Prohibition era dry laws in New York State changed often. Some were strongly supportive of Prohibition. Others were not. This is the story of dry laws in New York during National Prohibition.
Alfred E. Smith
Governor Alfred E. Smith of New York was a strong advocate of states’ rights and individual freedoms. He pressed the passage of the Walker-Gillette bill in 1920 (the first year of National Prohibition). It legalized 2.75% beer in clubs, restaurants, hotels, and in grocery stores for home consumption. However, two weeks later the U.S. Supreme Court effectively nullified the law.
Nathan L. Miller
Nathan L. Miller defeated Al Smith in 1921. He then sponsored a series of bills collectively called the Mullan-Gage Act. It incorporated the federal Volstead Act into state law. (The Volstead Act was legislation to enable enforcement of National Prohibition.) The Mullan-Gage Act also included many intrusive provisions as well.
For example, it empowered law enforcement officers to search for alcoholic beverages whenever and wherever they wished. They did not need either probable cause or a search warrant. This was the strictest of the dry laws in New York State history.
The Mullan-Gage Act also empowered individuals to sue an intoxicated person for damages. They could do so if they suffered injury, their property damaged, or their means of support reduced. And Governor Miller substantially increased the number of State Police to enforce Prohibition.
Al Smith Returns
Al Smith defeated Nathan Miller in 1922. Smith not only opposed Prohibition but personally bought illegal bootleg alcohol himself. A measure to repeal Mullan-Gage, known as the Dunnigan bill, failed to pass by one vote. But he soon signed into law a measure known as the Culliver bill.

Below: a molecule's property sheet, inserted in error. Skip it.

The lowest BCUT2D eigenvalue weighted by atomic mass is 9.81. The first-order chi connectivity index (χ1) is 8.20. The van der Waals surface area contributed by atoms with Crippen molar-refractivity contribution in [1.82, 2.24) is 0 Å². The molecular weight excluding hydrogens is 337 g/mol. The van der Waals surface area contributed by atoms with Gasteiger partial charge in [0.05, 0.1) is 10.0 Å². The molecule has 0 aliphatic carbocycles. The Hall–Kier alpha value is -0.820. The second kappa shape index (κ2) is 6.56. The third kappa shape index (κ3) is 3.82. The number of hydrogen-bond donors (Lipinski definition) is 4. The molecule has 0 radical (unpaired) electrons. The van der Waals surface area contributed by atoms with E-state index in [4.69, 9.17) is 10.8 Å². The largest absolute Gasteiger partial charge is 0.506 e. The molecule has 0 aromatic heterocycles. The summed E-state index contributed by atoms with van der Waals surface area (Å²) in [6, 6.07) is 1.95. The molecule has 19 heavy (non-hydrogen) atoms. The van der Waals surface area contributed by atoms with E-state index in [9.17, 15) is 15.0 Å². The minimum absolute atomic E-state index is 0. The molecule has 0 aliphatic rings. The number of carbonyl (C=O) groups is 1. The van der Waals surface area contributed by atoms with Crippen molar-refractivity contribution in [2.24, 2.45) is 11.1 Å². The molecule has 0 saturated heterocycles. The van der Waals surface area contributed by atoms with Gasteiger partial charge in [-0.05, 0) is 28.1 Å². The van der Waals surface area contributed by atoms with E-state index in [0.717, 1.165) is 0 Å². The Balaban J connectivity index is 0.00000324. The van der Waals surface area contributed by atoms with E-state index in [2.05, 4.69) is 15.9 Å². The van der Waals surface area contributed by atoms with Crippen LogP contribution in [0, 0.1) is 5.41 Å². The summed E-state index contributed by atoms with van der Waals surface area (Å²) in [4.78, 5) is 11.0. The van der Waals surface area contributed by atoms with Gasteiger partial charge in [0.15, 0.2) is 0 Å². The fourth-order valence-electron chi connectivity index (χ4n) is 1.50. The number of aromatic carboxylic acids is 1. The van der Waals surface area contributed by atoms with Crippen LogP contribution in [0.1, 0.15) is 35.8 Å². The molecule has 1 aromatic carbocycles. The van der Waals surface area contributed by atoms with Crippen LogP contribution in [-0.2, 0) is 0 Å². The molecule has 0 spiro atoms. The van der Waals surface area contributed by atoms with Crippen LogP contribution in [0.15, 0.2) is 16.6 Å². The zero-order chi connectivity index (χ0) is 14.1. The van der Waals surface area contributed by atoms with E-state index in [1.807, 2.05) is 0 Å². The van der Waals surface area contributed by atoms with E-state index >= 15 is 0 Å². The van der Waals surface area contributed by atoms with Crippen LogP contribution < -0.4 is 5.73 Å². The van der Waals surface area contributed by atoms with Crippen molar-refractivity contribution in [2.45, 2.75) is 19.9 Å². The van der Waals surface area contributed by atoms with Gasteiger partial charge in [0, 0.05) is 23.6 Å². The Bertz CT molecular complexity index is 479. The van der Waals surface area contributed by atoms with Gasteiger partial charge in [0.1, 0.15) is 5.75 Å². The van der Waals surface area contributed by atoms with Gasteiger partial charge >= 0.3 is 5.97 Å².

The Culliver law replaced the Mullan-Gage Act. Then the federal prohibition director asked state troopers and local law enforcement officers to help arrest Prohibition violators .
Yet repeal of Mullan-Gage resulted in greatly diminished New York participation in Prohibition enforcement. That job largely fell to Prohibition Bureau officers.
Declining support for Prohibition made obtaining convictions increasingly hard. Passage of the federal Jones Act of 1929 made violations of Prohibition laws a felony rather than a misdemeanor. It also increased maximum penalties. But the penalties actually imposed in both New York State and the rest of the nation remained low.
Prohibition Support Collapsed
Federal Prohibition officials inadvertently promoted Repeal by announcing that effective enforcement in the state would require hiring a one hundred-fold increase in the number of Prohibition agents.
The state legislature reacted by passing a law calling for a constitutional convention. The purpose was to overturn the disastrous “experiment in social engineering.” New York State residents decided that was impossible to enforce Prohibition. They also believed that it created rather than solved problems.
Congress approved the 21st Amendment for states to ratify if they wished. New Yorkers voted almost eight to one in favor of Repeal.
Prohibition in New York State and Its Repeal.
State of New York Alcohol Laws: The City & Beyond.
Prohibition Laws and Repeal Laws in the U.S.
Resource: Prohibition Era Dry Laws in New York State
Everest, A. Rum Across the Border: The Prohibition Era in Northern New York. Syracuse: Syracuse U Press. (Covers dry laws in New York.)